A federal court of appeal on Tuesday upheld most of the convictions of two former allies of former New Jersey governor Chris Christie in the closing case. George Washington Bridge corridor, a scandal that helped derail Christie's presidential hopefuls in 2016.
Bridget Kelly and Bill Baroni were convicted in 2016 of a conspiracy to provoke traffic jams to punish a mayor for failing to accept Christie's candidacy for re-election.
The 3rd US Court of Appeals in Philadelphia on Tuesday dismissed the civil rights conspiracy charge, but upheld the wire fraud, wire fraud and misuse of property convictions. an organization receiving federal funds. Baroni and Kelly had asked that all charges be dismissed.
The count of civil rights was punishable by up to 10 years' imprisonment, while the convictions for wire fraud and wire fraud conspiracy each involved a maximum penalty of 20 years. Expenses of misuse of property are punishable by up to five years.
Both should be returned. Kelly is currently facing an 18-month sentence, while Baroni is sentenced to 24 months. They could also request that the 3rd complete circuit hear the case.
Their lawyers did not immediately comment on Tuesday's decision.
In their minutes, Kelly and Baroni's lawyers had stated that their civil rights convictions were based on a right to travel within the territory that had not yet been recognized by the Court. supreme.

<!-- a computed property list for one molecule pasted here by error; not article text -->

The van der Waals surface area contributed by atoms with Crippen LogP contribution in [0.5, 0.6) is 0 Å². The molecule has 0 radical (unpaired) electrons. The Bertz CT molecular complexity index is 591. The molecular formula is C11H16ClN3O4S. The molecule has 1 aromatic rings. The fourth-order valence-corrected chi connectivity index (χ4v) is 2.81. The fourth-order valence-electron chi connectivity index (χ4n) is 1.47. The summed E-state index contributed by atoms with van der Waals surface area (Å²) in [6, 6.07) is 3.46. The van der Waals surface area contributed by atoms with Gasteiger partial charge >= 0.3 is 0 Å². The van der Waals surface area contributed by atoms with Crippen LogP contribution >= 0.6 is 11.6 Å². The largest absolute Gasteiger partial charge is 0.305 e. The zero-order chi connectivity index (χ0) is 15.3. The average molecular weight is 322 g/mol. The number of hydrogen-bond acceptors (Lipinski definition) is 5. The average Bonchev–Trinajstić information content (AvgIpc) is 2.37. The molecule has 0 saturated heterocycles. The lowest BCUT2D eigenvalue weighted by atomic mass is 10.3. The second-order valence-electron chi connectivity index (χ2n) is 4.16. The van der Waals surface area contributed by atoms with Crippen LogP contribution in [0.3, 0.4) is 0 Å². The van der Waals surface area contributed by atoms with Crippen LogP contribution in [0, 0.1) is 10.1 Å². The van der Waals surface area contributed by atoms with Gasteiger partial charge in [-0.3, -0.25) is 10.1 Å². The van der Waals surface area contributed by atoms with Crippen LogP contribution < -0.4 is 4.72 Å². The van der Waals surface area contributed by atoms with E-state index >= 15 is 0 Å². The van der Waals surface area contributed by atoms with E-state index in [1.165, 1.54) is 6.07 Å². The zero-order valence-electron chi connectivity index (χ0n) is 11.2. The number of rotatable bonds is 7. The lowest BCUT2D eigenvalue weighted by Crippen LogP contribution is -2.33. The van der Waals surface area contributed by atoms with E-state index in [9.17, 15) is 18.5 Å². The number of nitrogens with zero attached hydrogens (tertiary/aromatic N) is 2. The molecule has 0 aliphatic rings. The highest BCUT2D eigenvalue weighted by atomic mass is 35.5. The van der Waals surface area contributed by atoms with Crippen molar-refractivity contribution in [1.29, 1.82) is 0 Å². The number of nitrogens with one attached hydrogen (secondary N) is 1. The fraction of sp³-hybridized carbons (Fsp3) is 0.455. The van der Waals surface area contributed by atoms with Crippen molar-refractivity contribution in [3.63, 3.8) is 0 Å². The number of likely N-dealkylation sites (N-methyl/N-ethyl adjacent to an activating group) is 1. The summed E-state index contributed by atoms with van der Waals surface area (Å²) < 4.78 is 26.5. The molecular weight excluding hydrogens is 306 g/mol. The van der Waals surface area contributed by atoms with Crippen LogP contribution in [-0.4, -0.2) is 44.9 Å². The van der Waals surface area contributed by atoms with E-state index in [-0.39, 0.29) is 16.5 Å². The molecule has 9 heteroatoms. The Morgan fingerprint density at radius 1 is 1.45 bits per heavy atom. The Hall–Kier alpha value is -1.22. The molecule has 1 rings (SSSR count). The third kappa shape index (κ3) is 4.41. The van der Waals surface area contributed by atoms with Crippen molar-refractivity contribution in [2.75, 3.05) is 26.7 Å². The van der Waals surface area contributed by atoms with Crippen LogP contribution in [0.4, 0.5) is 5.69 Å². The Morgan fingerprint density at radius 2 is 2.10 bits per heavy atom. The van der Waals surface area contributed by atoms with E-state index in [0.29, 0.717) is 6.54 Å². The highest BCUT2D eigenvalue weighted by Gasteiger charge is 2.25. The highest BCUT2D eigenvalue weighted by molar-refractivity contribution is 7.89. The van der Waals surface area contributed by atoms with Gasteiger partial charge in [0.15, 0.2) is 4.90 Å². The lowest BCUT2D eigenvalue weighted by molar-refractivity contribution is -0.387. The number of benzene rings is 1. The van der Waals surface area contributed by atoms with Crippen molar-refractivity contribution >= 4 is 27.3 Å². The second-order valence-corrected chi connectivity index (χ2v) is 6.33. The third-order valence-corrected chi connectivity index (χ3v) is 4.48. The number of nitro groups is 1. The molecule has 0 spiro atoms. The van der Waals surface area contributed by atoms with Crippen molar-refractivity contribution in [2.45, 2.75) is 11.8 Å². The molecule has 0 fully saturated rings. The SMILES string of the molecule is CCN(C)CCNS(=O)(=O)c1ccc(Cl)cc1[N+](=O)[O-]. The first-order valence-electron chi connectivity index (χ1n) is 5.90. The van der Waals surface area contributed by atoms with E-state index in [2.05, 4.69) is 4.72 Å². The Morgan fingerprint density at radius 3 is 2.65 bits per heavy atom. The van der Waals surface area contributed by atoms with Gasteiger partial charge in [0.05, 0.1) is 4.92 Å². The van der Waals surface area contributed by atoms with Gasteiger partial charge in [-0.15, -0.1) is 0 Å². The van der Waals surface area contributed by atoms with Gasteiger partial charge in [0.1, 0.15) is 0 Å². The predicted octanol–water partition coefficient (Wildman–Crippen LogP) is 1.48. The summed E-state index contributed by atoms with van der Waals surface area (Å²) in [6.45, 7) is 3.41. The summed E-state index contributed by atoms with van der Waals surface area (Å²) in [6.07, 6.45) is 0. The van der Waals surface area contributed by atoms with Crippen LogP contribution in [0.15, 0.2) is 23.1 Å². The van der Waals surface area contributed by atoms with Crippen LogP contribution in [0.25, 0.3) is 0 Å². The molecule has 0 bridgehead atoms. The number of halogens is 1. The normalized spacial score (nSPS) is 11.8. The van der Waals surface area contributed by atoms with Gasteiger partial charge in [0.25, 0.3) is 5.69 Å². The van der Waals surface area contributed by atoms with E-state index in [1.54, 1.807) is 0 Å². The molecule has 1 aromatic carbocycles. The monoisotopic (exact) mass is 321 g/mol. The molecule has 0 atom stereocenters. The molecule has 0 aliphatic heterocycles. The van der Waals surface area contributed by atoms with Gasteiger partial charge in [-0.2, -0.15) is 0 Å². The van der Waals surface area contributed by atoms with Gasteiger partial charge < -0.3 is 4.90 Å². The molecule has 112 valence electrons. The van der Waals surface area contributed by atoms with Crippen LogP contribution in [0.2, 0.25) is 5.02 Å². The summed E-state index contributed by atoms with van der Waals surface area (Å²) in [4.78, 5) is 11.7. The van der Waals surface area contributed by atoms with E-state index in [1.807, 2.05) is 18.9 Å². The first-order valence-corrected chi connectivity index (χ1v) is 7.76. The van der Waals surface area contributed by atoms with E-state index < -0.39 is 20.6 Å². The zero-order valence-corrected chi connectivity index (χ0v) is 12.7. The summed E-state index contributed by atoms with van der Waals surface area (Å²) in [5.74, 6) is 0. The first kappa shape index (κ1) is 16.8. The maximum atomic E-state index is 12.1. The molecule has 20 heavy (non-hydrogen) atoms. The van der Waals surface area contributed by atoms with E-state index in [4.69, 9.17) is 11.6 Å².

Kelly was the author of the famous "time for some traffic problems at Fort Lee" an email a month before three lanes of access to the bridge were reduced to one, without notice to local authorities.
The huge four-day block and one-fifth in September 2013 resulted in a scandal dubbed "Bridgegate" that dampened Christie's presidential aspirations and, conceded later, Christie conceded, played a role in the decision of Republican candidate Donald Trump not to call his racing mate.
Baroni was deputy executive director of the New York and New Jersey Port Authority, which operates the bridge, and Kelly was Christie's assistant chief of staff. A third defendant, David Wildstein, a former Christie High School comrade who reported to Baroni at the Port Authority, pled guilty and testified against Baroni and Kelly.
The testimony of the accused and several other people at the trial contradicts Christie's account of traffic jams. Christie has never been charged and has never been deprived of prior knowledge or involvement in the alleged scheme.
Kelly and Baroni also argued in their appeals that the wire fraud charges they were convicted were unduly based on actions that did not deprive the government of funds or property, and that the government misapplied the law governing Fraudulent use of facilities receiving more than $ 5,000. in federal funds.
The defendants also sought a trial in error because the US judge Susan Wigenton informed the jury that he did not have to find that the government had proved the existence of a political conspiracy behind the realignment of the way to declare the accused guilty.